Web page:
In the wonderful days of electronics, we don't have to settle for "close enough"
 

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Discussion Starter #17
Speedometer error

Maybe the best thing to do is just use your GPS.
 

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Maybe the best thing to do is just use your GPS.
I, for one, can only read the speed on the GPS by bending closer to it, whereas the built-in speedo has close to 2" high digits.

Furthermore, the built-in speedometer always works, and doesn't need any mounts or power supply.
 

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While in may have been hashed over and over, it still comes down to some want it to be almost exact and others are willing to be lied to. ;)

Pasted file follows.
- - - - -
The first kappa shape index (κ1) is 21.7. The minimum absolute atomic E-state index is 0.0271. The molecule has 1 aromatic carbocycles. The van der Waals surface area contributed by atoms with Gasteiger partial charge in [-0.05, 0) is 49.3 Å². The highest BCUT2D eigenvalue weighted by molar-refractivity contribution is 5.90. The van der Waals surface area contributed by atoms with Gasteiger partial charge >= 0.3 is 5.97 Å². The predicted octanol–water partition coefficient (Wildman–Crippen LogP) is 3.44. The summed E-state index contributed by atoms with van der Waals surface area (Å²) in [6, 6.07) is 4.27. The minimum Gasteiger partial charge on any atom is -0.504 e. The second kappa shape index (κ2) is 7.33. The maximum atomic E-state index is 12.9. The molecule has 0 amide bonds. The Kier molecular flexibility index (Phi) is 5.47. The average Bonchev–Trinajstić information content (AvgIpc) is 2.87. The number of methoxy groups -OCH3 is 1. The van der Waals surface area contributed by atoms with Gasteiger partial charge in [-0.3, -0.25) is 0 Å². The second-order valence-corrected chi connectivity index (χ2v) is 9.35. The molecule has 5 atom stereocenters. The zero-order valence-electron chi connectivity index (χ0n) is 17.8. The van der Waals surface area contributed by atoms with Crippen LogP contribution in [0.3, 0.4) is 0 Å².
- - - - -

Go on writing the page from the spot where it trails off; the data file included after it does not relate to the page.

My first 03 650 was a very close 10% off. That was fine while I was doing the math in my head. Then I put a 150/70 14 rear tire on and did not rethink my math. I was pushing the speed limit of 60 MPH at what I thought was 65 to 67 (speedo showing 72 to 75 MPH) MPH and got NAILED doing 69 to 71 MPH. He wrote it for 69 MPH and it cost me $75 + insurance went up too.......
 

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I put a bicycle speedometer on mine and the sensor magnet mounted near the center of the wheel rotor. I have it set to the diameter of the tire as measured for one full revolution. I have checked it against gps and I use that on my rides. Very easy, very cheap and accurate.